|Print this story||Permalink|
A Flushing-based special needs school closed last week months after state Comptroller Thomas DiNapoli alleged its owners misused $1.5 million in taxpayer dollars, according to employees.
The sudden shutdown gave parents just days to look for a new school for their children.
Bilingual SEIT & Preschool Inc., at 150-07 Northern Blvd., had previously been under a $23 million, two-year contract to provide education for about 700 special needs students at a handful of locations across the city, according to DiNapoli’s July audit. The comptroller contended that owner Cheon Park used taxpayer money to pay off car loans, rent properties that had no connection to the school, purchase items like expensive children’s furniture and inflate the salary of his wife, according to the report.
Park declined to comment for this story.
The city Department of Education did not comment specifically about the audit, but a spokeswoman said it did not renew its contract with Bilingual.
Parents and employees said that last Thursday and Friday the school closed its doors in several locations.
“How could you drop a bombshell on parents just like that?” asked Iasia Vann, who sent her autistic son to Bilingual’s Manhattan location and was alerted at 9 p.m. Friday by the DOE that the school would not be open the following Wednesday, when classes were set to resume.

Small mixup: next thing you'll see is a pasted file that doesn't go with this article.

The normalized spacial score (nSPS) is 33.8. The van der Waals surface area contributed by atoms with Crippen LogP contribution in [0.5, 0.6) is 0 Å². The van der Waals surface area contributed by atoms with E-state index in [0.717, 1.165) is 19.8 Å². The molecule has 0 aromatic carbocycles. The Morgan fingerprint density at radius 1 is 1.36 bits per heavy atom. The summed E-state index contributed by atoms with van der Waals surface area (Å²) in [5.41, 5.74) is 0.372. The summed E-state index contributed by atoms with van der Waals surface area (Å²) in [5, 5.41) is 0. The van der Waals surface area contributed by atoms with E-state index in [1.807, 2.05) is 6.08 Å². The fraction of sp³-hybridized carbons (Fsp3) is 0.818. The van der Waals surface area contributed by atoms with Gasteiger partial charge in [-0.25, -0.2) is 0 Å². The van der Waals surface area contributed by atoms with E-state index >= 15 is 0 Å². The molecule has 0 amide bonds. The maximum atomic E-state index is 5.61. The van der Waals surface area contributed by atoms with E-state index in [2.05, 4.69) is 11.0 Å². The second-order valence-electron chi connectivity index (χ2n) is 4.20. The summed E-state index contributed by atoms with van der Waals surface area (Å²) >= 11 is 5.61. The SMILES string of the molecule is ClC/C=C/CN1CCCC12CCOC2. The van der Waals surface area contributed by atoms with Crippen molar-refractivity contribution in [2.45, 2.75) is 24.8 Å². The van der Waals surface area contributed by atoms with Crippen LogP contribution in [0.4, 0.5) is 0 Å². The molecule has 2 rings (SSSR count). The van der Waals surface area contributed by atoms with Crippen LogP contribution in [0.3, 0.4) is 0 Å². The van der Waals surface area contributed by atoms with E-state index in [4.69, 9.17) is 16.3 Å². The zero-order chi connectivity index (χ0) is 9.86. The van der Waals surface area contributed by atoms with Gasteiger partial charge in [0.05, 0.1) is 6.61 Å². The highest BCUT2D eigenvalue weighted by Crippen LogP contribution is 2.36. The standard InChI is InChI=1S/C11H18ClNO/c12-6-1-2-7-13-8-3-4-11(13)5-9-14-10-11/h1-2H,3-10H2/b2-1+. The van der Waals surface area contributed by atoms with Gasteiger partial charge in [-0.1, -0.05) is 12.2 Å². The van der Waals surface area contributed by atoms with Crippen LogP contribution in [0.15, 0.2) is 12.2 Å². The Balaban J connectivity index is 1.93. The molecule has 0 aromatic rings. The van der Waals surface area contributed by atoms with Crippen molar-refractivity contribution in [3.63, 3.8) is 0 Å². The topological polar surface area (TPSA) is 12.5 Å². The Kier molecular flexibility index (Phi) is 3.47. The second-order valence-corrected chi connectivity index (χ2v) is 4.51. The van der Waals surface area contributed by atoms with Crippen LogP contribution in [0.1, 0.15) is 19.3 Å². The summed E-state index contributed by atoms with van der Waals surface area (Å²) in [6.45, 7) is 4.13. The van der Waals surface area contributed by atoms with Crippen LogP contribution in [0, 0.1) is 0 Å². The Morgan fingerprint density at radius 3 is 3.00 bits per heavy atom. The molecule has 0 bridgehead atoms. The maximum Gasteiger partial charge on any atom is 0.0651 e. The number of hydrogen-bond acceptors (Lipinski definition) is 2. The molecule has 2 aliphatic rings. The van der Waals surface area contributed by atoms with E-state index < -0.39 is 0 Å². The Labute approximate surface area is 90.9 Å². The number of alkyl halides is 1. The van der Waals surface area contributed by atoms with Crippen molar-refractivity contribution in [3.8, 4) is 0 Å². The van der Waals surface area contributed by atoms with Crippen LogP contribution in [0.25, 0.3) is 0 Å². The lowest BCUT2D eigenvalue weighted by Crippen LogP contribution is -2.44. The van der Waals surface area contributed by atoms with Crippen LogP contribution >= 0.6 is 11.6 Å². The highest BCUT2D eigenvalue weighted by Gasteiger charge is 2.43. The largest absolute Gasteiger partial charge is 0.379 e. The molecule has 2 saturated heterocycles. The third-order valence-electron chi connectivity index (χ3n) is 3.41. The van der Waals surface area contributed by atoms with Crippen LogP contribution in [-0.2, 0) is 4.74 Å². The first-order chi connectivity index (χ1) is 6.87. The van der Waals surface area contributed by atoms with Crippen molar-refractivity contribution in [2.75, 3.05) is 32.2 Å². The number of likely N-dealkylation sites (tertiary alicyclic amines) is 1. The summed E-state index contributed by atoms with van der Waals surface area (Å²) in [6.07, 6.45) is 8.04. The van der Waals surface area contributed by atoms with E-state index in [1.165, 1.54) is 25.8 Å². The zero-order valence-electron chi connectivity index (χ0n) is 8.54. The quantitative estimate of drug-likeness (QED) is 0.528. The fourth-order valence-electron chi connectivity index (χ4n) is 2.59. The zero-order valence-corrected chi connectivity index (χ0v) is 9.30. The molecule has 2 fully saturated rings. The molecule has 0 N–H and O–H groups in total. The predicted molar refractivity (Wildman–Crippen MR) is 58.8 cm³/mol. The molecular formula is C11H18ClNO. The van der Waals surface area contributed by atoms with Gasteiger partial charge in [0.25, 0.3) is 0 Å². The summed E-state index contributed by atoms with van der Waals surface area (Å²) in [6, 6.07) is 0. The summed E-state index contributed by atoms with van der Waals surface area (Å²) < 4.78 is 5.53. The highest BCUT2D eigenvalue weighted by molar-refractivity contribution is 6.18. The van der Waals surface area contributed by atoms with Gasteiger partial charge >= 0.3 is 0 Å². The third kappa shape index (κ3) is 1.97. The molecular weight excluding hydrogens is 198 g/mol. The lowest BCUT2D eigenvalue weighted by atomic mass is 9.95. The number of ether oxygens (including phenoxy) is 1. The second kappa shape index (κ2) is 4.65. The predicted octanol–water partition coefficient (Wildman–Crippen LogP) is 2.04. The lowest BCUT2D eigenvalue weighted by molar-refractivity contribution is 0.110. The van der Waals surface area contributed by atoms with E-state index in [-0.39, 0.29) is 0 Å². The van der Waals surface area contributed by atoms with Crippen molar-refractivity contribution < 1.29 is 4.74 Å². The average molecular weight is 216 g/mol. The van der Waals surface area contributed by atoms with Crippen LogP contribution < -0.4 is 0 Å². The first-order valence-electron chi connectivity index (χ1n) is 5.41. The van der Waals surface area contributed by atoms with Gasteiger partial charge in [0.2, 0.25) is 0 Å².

Vann said the school’s Flushing location closed last Thursday.
Now Vann said she has to take off work to go through the arduous process of finding a suitable school for her 4 1/2-year-old son.
“You have to make sure these schools have the right equipment and the staff to service your child,” she said. “It’s not like finding a public school. It takes a lot of work and a lot of time.”
It was not immediately clear how long the DOE had known it was not going to renew its contract with Bilingual, but Vann said a DOE representative called her last Thursday and asked if she would like a tour of another school in Manhattan, a day before the department called to tell her that her school was closed.
Employees also found out they were out of a job Friday, according to one woman who works at the Manhattan location but did not want to be named.
“The rug was taken out from under our feet,” she said, adding that Park promised to pay his employees but has yet to set a concrete date.
Reach reporter Joe Anuta by e-mail at email@example.com or by phone at 718-260-4566.
©2012 Community Newspaper Group
|Print this story||Permalink|
By submitting this comment, you agree to the following terms:
You agree that you, and not TimesLedger.com or its affiliates, are fully responsible for the content that you post. You agree not to post any abusive, obscene, vulgar, slanderous, hateful, threatening or sexually-oriented material or any material that may violate applicable law; doing so may lead to the removal of your post and to your being permanently banned from posting to the site. You grant to TimesLedger.com the royalty-free, irrevocable, perpetual and fully sublicensable license to use, reproduce, modify, adapt, publish, translate, create derivative works from, distribute, perform and display such content in whole or in part world-wide and to incorporate it in other works in any form, media or technology now known or later developed.